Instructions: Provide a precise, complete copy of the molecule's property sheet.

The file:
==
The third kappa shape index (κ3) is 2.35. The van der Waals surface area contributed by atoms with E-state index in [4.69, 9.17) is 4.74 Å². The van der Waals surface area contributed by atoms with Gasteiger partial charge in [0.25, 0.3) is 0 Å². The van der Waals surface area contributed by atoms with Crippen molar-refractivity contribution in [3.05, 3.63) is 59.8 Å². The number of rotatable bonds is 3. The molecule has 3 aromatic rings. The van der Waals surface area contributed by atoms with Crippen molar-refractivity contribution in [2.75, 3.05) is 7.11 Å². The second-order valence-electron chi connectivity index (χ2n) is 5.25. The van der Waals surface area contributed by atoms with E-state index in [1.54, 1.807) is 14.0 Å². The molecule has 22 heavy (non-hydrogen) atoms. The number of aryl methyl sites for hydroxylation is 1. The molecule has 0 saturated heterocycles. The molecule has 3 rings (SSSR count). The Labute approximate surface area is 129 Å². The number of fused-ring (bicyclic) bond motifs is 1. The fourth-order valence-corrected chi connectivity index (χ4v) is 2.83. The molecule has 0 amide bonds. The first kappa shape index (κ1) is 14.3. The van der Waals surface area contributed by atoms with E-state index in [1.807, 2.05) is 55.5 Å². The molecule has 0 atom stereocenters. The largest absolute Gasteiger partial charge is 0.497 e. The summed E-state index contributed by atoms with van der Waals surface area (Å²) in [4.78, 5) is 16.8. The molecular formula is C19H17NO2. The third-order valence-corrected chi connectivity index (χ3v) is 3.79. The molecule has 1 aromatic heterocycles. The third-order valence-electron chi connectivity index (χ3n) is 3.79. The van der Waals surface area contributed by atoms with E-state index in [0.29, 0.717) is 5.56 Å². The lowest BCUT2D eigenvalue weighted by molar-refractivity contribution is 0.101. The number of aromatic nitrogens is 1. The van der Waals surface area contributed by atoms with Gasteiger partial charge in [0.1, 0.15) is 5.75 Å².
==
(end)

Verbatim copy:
The third kappa shape index (κ3) is 2.35. The van der Waals surface area contributed by atoms with E-state index in [4.69, 9.17) is 4.74 Å². The van der Waals surface area contributed by atoms with Gasteiger partial charge in [0.25, 0.3) is 0 Å². The van der Waals surface area contributed by atoms with Crippen molar-refractivity contribution in [3.05, 3.63) is 59.8 Å². The number of rotatable bonds is 3. The molecule has 3 aromatic rings. The van der Waals surface area contributed by atoms with Crippen molar-refractivity contribution in [2.75, 3.05) is 7.11 Å². The second-order valence-electron chi connectivity index (χ2n) is 5.25. The van der Waals surface area contributed by atoms with E-state index in [1.54, 1.807) is 14.0 Å². The molecule has 22 heavy (non-hydrogen) atoms. The number of aryl methyl sites for hydroxylation is 1. The molecule has 0 saturated heterocycles. The molecule has 3 rings (SSSR count). The Labute approximate surface area is 129 Å². The number of fused-ring (bicyclic) bond motifs is 1. The fourth-order valence-corrected chi connectivity index (χ4v) is 2.83. The molecule has 0 amide bonds. The first kappa shape index (κ1) is 14.3. The van der Waals surface area contributed by atoms with E-state index in [1.807, 2.05) is 55.5 Å². The molecule has 0 atom stereocenters. The largest absolute Gasteiger partial charge is 0.497 e. The summed E-state index contributed by atoms with van der Waals surface area (Å²) in [4.78, 5) is 16.8. The molecular formula is C19H17NO2. The third-order valence-corrected chi connectivity index (χ3v) is 3.79. The molecule has 1 aromatic heterocycles. The third-order valence-electron chi connectivity index (χ3n) is 3.79. The van der Waals surface area contributed by atoms with E-state index in [0.29, 0.717) is 5.56 Å². The lowest BCUT2D eigenvalue weighted by molar-refractivity contribution is 0.101. The number of aromatic nitrogens is 1. The van der Waals surface area contributed by atoms with Gasteiger partial charge in [0.1, 0.15) is 5.75 Å².